Research ArticlePHYSICS

Imaging Bell-type nonlocal behavior

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Science Advances  12 Jul 2019:
Vol. 5, no. 7, eaaw2563
DOI: 10.1126/sciadv.aaw2563
  • Fig. 1 Imaging setup to perform a Bell inequality test in images.

    A BBO crystal pumped by an ultraviolet laser is used as a source of entangled photon pairs. The two photons are separated on a beam splitter (BS). An intensified camera triggered by a SPAD is used to acquire ghost images of a phase object placed on the path of the first photon and nonlocally filtered by four different spatial filters that can be displayed on an SLM (SLM 2) placed in the other arm. By being triggered by the SPAD, the camera acquires coincidence images that can be used to perform a Bell test.

  • Fig. 2 Full-frame images recording the violation of a Bell inequality in four images.

    (A) The four coincidence counting images are presented, which correspond to images of the phase circle acquired with the four phase filters with different orientations, θ2 = {0° , 45° , 90° , 135°}, necessary to perform the Bell test. Scale bars, 1 mm (in the plane of the object). (B to E) The coincidence counts graphs as a function of the orientation angle θ1 of the phase step along the object are presented. As shown, these results are obtained by unfolding the ROIs represented as red rings and are extracted from the images presented in (A). The blue dots in the graphs are the coincidence counts per angular region within the ROIs, and the red curves correspond to the best fits of the experimental data by a cosine-squared function. (B) to (E) correspond to phase filter orientations θ2 of 0°, 45°, 90°, and 135°, respectively.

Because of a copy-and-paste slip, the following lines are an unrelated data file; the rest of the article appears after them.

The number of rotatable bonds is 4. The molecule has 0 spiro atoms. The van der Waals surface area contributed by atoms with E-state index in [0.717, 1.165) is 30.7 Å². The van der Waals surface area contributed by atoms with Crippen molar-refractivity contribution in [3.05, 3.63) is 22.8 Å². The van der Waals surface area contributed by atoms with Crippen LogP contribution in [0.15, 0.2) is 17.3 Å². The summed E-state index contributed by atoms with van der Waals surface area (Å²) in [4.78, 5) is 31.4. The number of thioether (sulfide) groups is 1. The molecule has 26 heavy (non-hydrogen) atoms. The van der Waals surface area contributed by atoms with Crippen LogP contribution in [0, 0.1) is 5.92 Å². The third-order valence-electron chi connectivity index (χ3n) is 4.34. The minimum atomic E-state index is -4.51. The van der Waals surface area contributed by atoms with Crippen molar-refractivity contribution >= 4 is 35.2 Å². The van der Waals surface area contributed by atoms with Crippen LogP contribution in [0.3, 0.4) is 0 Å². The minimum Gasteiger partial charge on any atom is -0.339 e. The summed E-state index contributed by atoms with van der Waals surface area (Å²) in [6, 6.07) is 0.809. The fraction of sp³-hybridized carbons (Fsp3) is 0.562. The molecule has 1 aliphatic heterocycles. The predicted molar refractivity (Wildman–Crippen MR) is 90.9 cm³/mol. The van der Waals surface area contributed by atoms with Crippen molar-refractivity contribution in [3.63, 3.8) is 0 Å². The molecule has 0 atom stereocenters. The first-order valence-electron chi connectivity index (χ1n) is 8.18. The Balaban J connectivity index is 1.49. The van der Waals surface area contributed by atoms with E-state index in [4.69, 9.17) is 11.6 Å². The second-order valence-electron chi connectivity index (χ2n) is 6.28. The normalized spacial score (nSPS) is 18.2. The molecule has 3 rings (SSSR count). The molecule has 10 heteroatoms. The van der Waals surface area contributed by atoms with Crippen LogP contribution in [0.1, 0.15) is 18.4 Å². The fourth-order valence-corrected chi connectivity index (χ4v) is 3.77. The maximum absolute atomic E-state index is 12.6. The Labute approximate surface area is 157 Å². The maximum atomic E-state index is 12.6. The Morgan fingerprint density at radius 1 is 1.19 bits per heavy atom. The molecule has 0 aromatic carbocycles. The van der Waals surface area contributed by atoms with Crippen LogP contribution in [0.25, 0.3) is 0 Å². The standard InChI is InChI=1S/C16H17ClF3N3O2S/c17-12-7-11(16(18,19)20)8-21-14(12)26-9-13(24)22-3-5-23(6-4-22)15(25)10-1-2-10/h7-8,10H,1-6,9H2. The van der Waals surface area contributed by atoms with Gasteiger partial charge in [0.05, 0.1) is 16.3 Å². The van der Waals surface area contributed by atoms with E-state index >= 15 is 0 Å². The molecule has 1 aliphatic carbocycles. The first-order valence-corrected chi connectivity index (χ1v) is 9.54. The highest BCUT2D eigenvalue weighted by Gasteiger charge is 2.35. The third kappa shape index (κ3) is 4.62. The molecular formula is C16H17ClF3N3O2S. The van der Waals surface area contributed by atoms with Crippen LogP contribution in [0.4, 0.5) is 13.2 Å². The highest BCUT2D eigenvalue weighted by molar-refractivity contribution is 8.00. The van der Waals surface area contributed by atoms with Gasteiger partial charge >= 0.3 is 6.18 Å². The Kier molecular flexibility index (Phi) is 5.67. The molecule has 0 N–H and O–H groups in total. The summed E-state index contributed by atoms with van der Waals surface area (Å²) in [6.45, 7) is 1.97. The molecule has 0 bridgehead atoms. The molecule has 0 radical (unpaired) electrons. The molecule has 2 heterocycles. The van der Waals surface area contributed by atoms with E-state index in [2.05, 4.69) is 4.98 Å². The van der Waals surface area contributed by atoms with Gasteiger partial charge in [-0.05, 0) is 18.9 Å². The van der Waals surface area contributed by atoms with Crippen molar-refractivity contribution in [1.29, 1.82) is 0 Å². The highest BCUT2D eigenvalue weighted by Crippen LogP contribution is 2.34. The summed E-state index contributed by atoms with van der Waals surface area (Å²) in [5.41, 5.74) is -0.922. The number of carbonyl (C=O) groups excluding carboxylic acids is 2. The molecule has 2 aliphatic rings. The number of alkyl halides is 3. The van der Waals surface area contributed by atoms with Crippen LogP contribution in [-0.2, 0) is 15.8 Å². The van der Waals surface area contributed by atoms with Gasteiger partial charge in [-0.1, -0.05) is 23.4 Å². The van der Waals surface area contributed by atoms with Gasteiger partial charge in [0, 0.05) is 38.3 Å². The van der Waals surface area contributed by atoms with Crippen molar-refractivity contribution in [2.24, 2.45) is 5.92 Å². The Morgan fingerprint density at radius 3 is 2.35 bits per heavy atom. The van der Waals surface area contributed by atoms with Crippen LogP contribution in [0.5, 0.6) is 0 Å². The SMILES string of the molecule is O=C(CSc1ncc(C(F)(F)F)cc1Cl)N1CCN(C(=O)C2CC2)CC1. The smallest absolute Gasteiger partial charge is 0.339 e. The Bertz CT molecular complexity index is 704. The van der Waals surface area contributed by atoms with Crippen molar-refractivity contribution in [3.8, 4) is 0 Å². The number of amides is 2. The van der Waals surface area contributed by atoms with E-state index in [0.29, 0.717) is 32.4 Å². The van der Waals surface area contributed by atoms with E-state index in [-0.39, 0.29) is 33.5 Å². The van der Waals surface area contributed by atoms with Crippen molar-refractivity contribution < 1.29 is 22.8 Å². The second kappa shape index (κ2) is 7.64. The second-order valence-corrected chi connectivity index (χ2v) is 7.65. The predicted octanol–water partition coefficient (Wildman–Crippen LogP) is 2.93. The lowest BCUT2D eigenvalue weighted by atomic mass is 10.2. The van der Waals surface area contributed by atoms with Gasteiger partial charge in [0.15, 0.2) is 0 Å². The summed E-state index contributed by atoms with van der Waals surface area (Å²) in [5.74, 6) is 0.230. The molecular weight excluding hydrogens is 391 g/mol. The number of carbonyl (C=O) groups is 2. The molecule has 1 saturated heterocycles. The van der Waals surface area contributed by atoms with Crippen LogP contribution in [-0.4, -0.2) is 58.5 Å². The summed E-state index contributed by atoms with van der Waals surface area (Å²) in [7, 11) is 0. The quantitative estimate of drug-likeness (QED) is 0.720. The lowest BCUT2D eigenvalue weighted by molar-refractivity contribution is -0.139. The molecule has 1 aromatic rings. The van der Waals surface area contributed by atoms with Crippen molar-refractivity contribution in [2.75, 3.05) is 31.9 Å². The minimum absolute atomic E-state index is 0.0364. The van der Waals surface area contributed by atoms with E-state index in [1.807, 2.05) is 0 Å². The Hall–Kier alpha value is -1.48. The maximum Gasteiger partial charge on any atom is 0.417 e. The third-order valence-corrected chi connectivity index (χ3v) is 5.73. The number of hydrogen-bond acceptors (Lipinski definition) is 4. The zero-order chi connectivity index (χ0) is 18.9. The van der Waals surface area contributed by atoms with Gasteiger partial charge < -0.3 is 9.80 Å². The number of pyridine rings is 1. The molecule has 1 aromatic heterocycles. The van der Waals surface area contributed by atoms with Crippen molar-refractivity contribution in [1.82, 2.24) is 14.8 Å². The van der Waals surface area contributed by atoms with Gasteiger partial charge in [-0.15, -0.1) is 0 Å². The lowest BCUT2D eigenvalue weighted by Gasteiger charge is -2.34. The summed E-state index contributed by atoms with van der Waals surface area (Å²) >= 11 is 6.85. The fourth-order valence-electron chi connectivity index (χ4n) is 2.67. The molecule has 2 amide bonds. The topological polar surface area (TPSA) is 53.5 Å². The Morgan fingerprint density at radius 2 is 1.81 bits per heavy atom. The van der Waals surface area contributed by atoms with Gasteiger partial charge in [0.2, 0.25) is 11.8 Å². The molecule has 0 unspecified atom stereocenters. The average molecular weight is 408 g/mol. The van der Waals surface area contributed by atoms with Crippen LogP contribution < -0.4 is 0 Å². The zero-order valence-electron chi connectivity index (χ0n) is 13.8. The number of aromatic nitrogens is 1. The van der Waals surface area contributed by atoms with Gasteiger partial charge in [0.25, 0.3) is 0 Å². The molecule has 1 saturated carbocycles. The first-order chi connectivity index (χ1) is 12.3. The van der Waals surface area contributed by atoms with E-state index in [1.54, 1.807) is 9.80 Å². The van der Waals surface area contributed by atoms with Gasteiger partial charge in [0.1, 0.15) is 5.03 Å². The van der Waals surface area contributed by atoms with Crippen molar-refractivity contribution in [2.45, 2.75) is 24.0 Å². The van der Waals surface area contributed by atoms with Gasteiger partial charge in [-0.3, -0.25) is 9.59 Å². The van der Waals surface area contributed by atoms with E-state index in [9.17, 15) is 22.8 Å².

• Fig. 3 Full-frame single image recording the violation of a Bell inequality.

    (A) The coincidence counting single image acquired through our protocol is presented, which corresponds to an image of the same phase circle acquired with the four phase filters with different orientations, θ2 = {0° , 45° , 90° , 135°}, necessary to perform the Bell test. Scale bar, 1 mm (in the plane of the object). (B) The correspondence between the phase filters used and the particular observation of the object acquired in the single image are highlighted. The four ROIs used to treat the single image are also highlighted in (B). (C) The coincidence counts graphs as a function of the orientation angle θ1 of the phase step along the object for the four different orientations of the phase filters are presented. These graphs are obtained solely by extracting the coincidence counts in the single image presented in (A).

  • Fig. 4 Full-frame single image recording the violation of a Bell inequality and implementing the scanning of the phase circle.

    (A) The raw sum of the coincidence counting single image acquired through our protocol is presented, which corresponds to an image of the same phase circle acquired with the four phase filters with different orientations, θ2 = {0° , 45° , 90° , 135° }, necessary to perform the Bell test. (B) The image obtained by de-scanning each of the images given the chosen position for the phase circle is presented. We can use this latter image to perform an evaluation of the Bell parameter S and to demonstrate the nonlocal behavior.

Supplementary Materials

  • Supplementary Materials

    This PDF file includes:

    • Section S1. Detailed experimental setup
    • Section S2. Classical simulations
    • Fig. S1. Detailed experimental setup.
    • Fig. S2. Simulated image for realistic parameters.
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